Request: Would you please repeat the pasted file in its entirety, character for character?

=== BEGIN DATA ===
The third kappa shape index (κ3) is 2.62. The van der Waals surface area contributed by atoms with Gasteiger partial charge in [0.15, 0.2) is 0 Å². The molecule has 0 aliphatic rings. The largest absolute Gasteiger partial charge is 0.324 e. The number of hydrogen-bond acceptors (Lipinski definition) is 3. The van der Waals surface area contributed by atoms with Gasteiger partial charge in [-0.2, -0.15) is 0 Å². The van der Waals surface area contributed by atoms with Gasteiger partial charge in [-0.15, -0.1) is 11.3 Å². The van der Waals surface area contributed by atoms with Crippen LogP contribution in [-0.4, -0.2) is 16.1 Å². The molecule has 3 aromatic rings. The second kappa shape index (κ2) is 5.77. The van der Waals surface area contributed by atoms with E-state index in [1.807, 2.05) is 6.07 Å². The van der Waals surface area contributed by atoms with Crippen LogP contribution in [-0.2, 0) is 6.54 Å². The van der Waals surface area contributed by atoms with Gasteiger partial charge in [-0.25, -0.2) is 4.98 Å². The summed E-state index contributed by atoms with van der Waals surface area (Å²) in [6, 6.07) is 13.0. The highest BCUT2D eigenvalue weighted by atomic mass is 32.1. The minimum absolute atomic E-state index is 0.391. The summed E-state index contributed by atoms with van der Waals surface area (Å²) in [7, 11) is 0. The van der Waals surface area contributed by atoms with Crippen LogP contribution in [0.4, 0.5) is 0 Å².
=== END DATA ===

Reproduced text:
The third kappa shape index (κ3) is 2.62. The van der Waals surface area contributed by atoms with Gasteiger partial charge in [0.15, 0.2) is 0 Å². The molecule has 0 aliphatic rings. The largest absolute Gasteiger partial charge is 0.324 e. The number of hydrogen-bond acceptors (Lipinski definition) is 3. The van der Waals surface area contributed by atoms with Gasteiger partial charge in [-0.2, -0.15) is 0 Å². The van der Waals surface area contributed by atoms with Gasteiger partial charge in [-0.15, -0.1) is 11.3 Å². The van der Waals surface area contributed by atoms with Crippen LogP contribution in [-0.4, -0.2) is 16.1 Å². The molecule has 3 aromatic rings. The second kappa shape index (κ2) is 5.77. The van der Waals surface area contributed by atoms with E-state index in [1.807, 2.05) is 6.07 Å². The van der Waals surface area contributed by atoms with Crippen LogP contribution in [-0.2, 0) is 6.54 Å². The van der Waals surface area contributed by atoms with Gasteiger partial charge in [-0.25, -0.2) is 4.98 Å². The summed E-state index contributed by atoms with van der Waals surface area (Å²) in [6, 6.07) is 13.0. The highest BCUT2D eigenvalue weighted by atomic mass is 32.1. The minimum absolute atomic E-state index is 0.391. The summed E-state index contributed by atoms with van der Waals surface area (Å²) in [7, 11) is 0. The van der Waals surface area contributed by atoms with Crippen LogP contribution in [0.4, 0.5) is 0 Å².